By Teagasc Green Acres programme advisor James Fitzgerald

Farming just outside Claremorris, Co. Mayo, Jarlath and Austin Ruane operate a calf-to-beef system rearing spring-born calves, bringing them through to slaughter at 21-30 months-of-age. This system runs alongside a flock of 55 mid-season lambing ewes.

This is their second year of rearing 60 Angus, Holstein Friesian and Limousine spring born calves on an automatic feeder, a change from the more traditional milk feeding methods used in years previous.

Starting at source

The way in which the Ruane’s source their calves has changed since their enrolment in the Teagasc Green Acres Calf to Beef Programme. In past years, Jersey cross calves were sourced directly from dairy farms as well as Angus and Hereford calves sourced from the south of the country, through marts and dealers.

This sourcing method resulted in some health issues in the calf rearing stages, due to calves being sourced from a high number of different herds. Since then, Jarlath and Austin have been focusing on buying calves directly from local dairy farms.

This had the result in reducing the number of herds calves were sourced out of, from 26 herds in 2019 to four herds in 2021 – which has helped to reduce the calf health problems over the rearing period.

While improvements in calf health have been seen since the changes in sourcing strategy, there is still room for improvement. It was noticed during this year’s calf rearing season that the more troublesome calves tended to be ones that were younger at their time of arrival on farm.

Due to this, it is decided that when calves are being sourced next spring, no calves will be purchased that are less than three-weeks-old.

Going direct to farm in order to source calves has given the Ruanes a better opportunity to source calves with the genetics capable of improving their farm profits. Since joining the programme there has been a move away from sourcing Jersey cross calves in favour of Holstein Friesian calves, which will increase the carcass weight at slaughter per bullock and increase the overall output of the farm.

The last of the Jersey cross bullocks will be coming fit for slaughter off-grass in the next two months. They are expected to match the carcass weight returned from previous years Jersey cross cattle, 295kg cold weight at 30 months old.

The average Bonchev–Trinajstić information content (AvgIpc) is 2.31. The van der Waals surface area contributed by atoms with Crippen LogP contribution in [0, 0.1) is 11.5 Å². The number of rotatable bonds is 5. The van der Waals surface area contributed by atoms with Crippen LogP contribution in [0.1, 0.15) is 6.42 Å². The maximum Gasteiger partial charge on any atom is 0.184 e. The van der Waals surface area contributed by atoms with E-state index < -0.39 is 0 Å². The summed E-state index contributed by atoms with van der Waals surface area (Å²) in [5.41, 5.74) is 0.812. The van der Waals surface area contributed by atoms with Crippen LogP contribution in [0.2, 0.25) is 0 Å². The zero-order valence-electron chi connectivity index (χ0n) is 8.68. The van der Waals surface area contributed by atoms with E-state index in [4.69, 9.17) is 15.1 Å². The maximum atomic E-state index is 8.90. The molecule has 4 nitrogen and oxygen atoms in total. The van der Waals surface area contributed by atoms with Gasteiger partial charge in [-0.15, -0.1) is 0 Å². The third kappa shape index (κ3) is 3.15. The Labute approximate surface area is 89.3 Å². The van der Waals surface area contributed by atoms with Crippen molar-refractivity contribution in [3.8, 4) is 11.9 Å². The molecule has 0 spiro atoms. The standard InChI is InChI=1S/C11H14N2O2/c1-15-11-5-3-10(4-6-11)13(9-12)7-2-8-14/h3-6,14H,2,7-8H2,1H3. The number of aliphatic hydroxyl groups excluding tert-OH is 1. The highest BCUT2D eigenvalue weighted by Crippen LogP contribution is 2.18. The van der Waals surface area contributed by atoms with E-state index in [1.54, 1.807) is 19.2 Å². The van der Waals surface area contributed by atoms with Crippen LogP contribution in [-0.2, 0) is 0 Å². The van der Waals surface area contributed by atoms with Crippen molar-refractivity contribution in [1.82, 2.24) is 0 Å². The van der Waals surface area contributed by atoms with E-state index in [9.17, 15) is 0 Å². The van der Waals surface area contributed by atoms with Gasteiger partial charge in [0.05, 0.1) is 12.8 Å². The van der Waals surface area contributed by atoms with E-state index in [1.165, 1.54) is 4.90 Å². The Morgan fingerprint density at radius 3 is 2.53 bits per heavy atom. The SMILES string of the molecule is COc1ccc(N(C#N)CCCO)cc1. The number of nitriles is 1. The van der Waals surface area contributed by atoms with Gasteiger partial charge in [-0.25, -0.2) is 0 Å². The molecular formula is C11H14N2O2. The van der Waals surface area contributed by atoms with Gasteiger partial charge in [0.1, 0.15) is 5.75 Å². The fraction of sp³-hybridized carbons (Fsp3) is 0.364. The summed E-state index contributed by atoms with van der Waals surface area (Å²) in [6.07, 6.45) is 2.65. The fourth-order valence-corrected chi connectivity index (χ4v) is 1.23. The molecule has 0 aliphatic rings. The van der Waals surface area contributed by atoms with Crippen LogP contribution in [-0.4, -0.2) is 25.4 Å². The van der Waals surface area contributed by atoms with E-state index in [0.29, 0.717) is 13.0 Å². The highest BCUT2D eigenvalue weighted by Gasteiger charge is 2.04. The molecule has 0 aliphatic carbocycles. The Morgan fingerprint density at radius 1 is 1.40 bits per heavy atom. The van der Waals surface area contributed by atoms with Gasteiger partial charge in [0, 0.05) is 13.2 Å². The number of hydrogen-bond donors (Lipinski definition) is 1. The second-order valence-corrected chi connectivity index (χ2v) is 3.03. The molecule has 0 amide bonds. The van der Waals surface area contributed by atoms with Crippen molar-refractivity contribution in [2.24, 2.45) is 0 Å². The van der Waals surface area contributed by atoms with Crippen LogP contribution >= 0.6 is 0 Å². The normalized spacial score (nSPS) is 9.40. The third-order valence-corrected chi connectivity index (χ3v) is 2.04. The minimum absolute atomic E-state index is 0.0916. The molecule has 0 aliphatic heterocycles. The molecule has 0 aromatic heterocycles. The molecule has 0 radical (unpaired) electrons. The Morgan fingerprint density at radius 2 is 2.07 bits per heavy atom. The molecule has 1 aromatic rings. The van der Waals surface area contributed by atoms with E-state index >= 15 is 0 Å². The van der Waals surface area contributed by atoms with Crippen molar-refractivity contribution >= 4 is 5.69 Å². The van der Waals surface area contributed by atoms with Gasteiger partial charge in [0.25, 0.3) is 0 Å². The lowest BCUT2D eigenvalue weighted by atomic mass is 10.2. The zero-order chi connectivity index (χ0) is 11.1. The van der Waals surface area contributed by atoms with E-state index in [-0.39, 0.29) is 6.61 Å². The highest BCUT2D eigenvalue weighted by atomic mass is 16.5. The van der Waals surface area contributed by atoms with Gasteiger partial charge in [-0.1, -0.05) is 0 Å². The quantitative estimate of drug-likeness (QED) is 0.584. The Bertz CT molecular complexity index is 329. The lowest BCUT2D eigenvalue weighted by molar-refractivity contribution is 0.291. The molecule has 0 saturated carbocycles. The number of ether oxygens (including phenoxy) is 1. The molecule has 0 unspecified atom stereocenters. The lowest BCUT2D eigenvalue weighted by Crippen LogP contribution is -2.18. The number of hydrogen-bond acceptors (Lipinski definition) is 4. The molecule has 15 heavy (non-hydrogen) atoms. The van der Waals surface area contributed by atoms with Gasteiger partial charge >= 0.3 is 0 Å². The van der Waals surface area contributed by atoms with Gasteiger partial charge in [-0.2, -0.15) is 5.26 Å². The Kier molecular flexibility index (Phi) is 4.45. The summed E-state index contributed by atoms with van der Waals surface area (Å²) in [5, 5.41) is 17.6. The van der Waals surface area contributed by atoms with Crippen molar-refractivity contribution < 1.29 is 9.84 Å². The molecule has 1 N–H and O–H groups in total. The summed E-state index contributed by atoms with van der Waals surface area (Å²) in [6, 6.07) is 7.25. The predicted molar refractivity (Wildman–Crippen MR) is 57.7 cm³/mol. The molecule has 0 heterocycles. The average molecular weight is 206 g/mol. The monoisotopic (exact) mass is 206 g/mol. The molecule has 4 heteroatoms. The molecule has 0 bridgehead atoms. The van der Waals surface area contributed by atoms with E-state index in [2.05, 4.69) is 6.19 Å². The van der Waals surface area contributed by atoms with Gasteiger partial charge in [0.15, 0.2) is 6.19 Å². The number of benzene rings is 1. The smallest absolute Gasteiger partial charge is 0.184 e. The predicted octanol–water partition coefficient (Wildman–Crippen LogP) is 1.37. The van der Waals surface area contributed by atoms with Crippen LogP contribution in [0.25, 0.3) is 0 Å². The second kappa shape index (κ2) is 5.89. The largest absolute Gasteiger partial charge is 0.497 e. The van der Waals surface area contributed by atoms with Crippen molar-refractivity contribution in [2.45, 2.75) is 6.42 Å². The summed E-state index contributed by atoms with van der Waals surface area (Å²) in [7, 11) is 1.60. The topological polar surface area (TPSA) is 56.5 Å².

The Holstein Friesian bull calves that Jarlath and Austin have been rearing over the last two springs have the potential to return an extra 60-70kg carcass weight above that of the Jerseys, without a drastic increase in calf purchase or input costs.

Small tweaks and tight margins

Keeping control of variable costs while operating a high stocking rate is the key to the Ruanes reaching the €500/ha net margin set for Green Acres farms.

In efficiently ran farms that are keeping their cost of production in check, variable costs amount to about 50% of the total output. In 2019, the variable costs for their farm amounted to 64% of the total output.

This was partly due to the lower output per head seen from the lighter carcass weights the Jersey cross cattle left, while incurring the full cost of bringing an animal through to slaughter at 30 months.

In 2020, the variable costs were reduced to 61% of gross output. While this is a step in the right direction it is not yet in line with the 50% targeted, and is a major factor preventing the farm from reaching its €500/ha net margin target – although the €308/ha net margin recorded in 2020 was still impressive in its own right.

Due to the high output of the farm, trimming the variable costs of the system back to 55% will be enough to generate a net margin of €429/ha, with all other factors held equal.

Then ensuring that all cattle reach their target carcass weights (315kg for 21-22 month slaughter and 360kg for under 30 month slaughter) will ensure that the net margin of the farm reaches the €500/ha target.

Beef prices are another critical factor that influence the profitability of calf-to-beef systems, with fluctuations capable of increasing or decreasing the net margin of the farm to a great extent. The above figures are based on a beef base price of €3.75/kg with quality assurance, grading and breed bonuses taken into account thereafter.